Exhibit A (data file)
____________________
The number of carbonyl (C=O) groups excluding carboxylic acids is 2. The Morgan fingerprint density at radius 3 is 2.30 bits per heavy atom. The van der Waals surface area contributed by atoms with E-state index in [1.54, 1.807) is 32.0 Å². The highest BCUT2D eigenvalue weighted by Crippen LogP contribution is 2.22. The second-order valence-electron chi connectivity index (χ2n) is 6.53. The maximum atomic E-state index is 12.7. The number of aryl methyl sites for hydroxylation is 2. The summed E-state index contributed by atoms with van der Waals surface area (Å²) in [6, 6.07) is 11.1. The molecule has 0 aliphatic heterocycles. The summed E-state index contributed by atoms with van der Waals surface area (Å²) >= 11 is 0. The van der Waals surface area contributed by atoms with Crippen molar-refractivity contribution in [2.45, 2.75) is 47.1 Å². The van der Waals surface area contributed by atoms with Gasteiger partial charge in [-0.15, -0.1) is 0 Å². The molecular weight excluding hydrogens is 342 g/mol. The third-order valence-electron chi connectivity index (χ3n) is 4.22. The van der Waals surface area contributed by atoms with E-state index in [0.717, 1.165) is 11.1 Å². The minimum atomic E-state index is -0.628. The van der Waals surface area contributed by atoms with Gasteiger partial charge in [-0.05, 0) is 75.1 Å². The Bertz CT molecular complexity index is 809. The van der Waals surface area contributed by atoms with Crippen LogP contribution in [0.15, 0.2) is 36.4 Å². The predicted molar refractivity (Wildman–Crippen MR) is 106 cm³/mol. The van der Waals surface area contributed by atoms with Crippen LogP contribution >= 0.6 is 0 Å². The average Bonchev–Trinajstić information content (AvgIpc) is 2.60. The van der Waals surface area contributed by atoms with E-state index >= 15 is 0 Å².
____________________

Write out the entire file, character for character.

The number of carbonyl (C=O) groups excluding carboxylic acids is 2. The Morgan fingerprint density at radius 3 is 2.30 bits per heavy atom. The van der Waals surface area contributed by atoms with E-state index in [1.54, 1.807) is 32.0 Å². The highest BCUT2D eigenvalue weighted by Crippen LogP contribution is 2.22. The second-order valence-electron chi connectivity index (χ2n) is 6.53. The maximum atomic E-state index is 12.7. The number of aryl methyl sites for hydroxylation is 2. The summed E-state index contributed by atoms with van der Waals surface area (Å²) in [6, 6.07) is 11.1. The molecule has 0 aliphatic heterocycles. The summed E-state index contributed by atoms with van der Waals surface area (Å²) >= 11 is 0. The van der Waals surface area contributed by atoms with Crippen molar-refractivity contribution in [2.45, 2.75) is 47.1 Å². The van der Waals surface area contributed by atoms with Gasteiger partial charge in [-0.15, -0.1) is 0 Å². The molecular weight excluding hydrogens is 342 g/mol. The third-order valence-electron chi connectivity index (χ3n) is 4.22. The van der Waals surface area contributed by atoms with E-state index in [0.717, 1.165) is 11.1 Å². The minimum atomic E-state index is -0.628. The van der Waals surface area contributed by atoms with Gasteiger partial charge in [-0.05, 0) is 75.1 Å². The Bertz CT molecular complexity index is 809. The van der Waals surface area contributed by atoms with Crippen LogP contribution in [0.15, 0.2) is 36.4 Å². The predicted molar refractivity (Wildman–Crippen MR) is 106 cm³/mol. The van der Waals surface area contributed by atoms with Crippen LogP contribution >= 0.6 is 0 Å². The average Bonchev–Trinajstić information content (AvgIpc) is 2.60. The van der Waals surface area contributed by atoms with E-state index >= 15 is 0 Å².